We live in an age of growing xenophobia and polarisation. In all corners of the Earth suspicion, segregation, racism and resentment are on the rise. Economic strife, fear-mongering media and dehumanizing politics fuel the attitudes that make us either fearful or apathetic to people from cultures different to our own.  History teaches us that to counter these emotions we need empathy, fraternity and kindness.

Pilgrimage of the Faithless will document my unique journey, as an atheist, through the six major religions.  The journey’s main goal is to promote understanding and empathy between people of different faiths and people without faith. I will travel through some of the most devoutly religious communities in the world, immersing myself as fully and deeply in the belief systems as a non-spiritual person is able. I will strictly live as each of the religions teaches; from everyday behaviour like prayers, dietary and moral conduct, to special events such as festivals and pilgrimages. I will do everything in my power to get close to the heart of each religion.  The lessons, wisdom, encounters and adventures will be documented in both a book and a running blog.

The book will be an account of the journey, exploring the positives in each religious culture and the lessons they can offer to outsiders. The accompanying blog will take a more personal approach, it will focus on promoting empathy-stirring stories and photographs of the people met along the way.

The aims of the project can be summarised into four main goals:

  1. To promote empathy across borders. Pilgrimage of the Faithless will promote understanding, empathy and tolerance between people of vastly different cultures and beliefs. The project will be aimed at a broad audience of people from different cultural backgrounds, beliefs and religions. It will raise awareness and support for persecuted religious minorities and against blasphemy and apostasy laws.
  2. To highlight the wisdom in every religion. Pilgrimage of the Faithless will aim to reduce misconceptions and increase understanding between members of different faiths and also to the non-religious like myself. The focus won’t be on laying out pages of scripture but on the virtues and values that are held to be most crucial by the members of that faith.
  3. To express to religious readers a more positive view of the non-religious. The growing reputation of atheists as arrogant and dismissive does little to dispel religious people’s concerns about how atheists find motivation for ethical behaviour. I hope that through the project I will be able to show a more optimistic, respectful alternative.
  4. To provide an entertaining, enjoyable account of the journey. In order to be done properly, the project will require two years living in some of the most fascinating, exciting and challenging places on Earth. It will share the stories of wisdom, adventure and beauty discovered in a personal, accessible way in order to create an online community dedicated to the project aims.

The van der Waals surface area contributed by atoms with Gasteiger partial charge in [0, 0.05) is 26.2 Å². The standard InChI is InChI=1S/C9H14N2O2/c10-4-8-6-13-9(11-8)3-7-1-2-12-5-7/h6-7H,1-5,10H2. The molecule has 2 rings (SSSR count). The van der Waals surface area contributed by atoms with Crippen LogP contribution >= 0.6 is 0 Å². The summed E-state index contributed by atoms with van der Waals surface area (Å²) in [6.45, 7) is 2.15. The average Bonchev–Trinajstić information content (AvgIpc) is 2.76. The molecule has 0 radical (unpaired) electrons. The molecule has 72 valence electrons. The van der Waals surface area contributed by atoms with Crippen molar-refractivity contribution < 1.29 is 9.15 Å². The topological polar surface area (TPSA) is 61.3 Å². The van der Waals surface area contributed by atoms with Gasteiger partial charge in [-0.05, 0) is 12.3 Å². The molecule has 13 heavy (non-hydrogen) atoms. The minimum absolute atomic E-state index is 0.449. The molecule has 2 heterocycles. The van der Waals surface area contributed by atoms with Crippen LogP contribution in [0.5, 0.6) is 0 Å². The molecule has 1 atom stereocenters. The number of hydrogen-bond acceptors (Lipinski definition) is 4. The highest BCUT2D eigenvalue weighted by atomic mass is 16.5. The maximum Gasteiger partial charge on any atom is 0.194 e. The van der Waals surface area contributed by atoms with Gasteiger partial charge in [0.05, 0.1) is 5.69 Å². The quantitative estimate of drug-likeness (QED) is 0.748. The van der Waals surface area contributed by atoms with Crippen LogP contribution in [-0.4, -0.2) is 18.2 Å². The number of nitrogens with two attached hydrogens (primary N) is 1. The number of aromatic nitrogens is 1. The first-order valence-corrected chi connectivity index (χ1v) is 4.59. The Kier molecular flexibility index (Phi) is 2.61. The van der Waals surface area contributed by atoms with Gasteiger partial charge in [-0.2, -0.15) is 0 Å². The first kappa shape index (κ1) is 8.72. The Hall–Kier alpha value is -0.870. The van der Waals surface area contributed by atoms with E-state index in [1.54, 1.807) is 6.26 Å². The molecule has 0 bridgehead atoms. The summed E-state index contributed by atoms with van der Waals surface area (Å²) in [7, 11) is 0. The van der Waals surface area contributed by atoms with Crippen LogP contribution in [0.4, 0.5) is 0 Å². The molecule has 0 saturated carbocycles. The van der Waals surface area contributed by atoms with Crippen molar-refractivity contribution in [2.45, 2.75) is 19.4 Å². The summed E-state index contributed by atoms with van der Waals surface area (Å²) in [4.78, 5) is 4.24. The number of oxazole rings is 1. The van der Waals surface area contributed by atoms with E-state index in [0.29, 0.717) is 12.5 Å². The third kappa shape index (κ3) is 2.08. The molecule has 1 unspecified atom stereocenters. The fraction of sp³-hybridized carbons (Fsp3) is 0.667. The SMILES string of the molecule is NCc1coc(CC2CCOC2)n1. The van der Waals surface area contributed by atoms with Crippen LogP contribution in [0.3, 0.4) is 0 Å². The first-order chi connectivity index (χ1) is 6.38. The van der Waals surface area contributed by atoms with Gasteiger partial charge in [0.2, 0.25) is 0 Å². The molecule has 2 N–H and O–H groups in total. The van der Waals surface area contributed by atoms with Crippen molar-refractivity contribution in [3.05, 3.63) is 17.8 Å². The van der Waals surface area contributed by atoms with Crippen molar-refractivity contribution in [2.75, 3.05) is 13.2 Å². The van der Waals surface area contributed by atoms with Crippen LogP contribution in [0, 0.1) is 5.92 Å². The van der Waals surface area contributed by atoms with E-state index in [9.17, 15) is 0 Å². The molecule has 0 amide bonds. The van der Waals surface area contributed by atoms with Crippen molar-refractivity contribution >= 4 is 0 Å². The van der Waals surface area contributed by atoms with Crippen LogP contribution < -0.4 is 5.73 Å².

The schedule will be subject to change but a preliminary plan is as follows:

Hinduism: India, Nepal.

Judaism: Israel, U.S.A.

Buddhism: Myanmar, Japan.

Christianity: Italy, Latin America.

Islam: Nigeria, Pakistan, Indonesia.

Sikhi: India.

“A fabulous, fabulous project”

 Reverend Dr Michael Lloyd, Principal of the University of Oxford Theology Department

“It’s fantastic, it’s going to be fascinating and unique”

Dr Alhagi Drammeh, The London Central Mosque & Islamic Cultural Center

“It’s fascinating – a great idea, really original and maybe well needed in the days and years ahead”

Rabbi Danny Rich, Chief Executive of Liberal Judaism, U.K. Representative of the World Union for Liberal Judaism, Justice of the Peace

“An absolutely amazing journey”

Mogdala Duguid, Executive Committee Member of the Interfaith Network UK, Interfaith Officer at the National Buddhist Organisation, Member of Amida Trust for Socially Engaged Buddhism.

“A really good idea”

Anil Bhanot, Director of Hindu Council U.K.

“A marvelous project and an enlightening journey”

Jayde Russell, Interfaith coordinator, London Central Mosque and Islamic Cultural Centre.

“A really interesting idea”

Harjot Singh, President, Warwick Sikh Society.

“Pilgrimage of the Faithless has the potential to make a real difference – to combat intolerance, build bridges between cultures, and remind us all of our shared humanity”

Simran Jeet Singh, PhD. Assistant Professor of Religion, Trinity University. Senior Religion Fellow, Sikh Coalition.

“A really great idea!”

Boris van der Ham, Chairman of Dutch Humanist Association, former Member of Parliament.

“A fascinating and useful endeavor”

Dr Christopher Bennett, University of Sheffield, Philosophy Department.

For more detail about the trip’s aims, objectives, and methodology – Click here.

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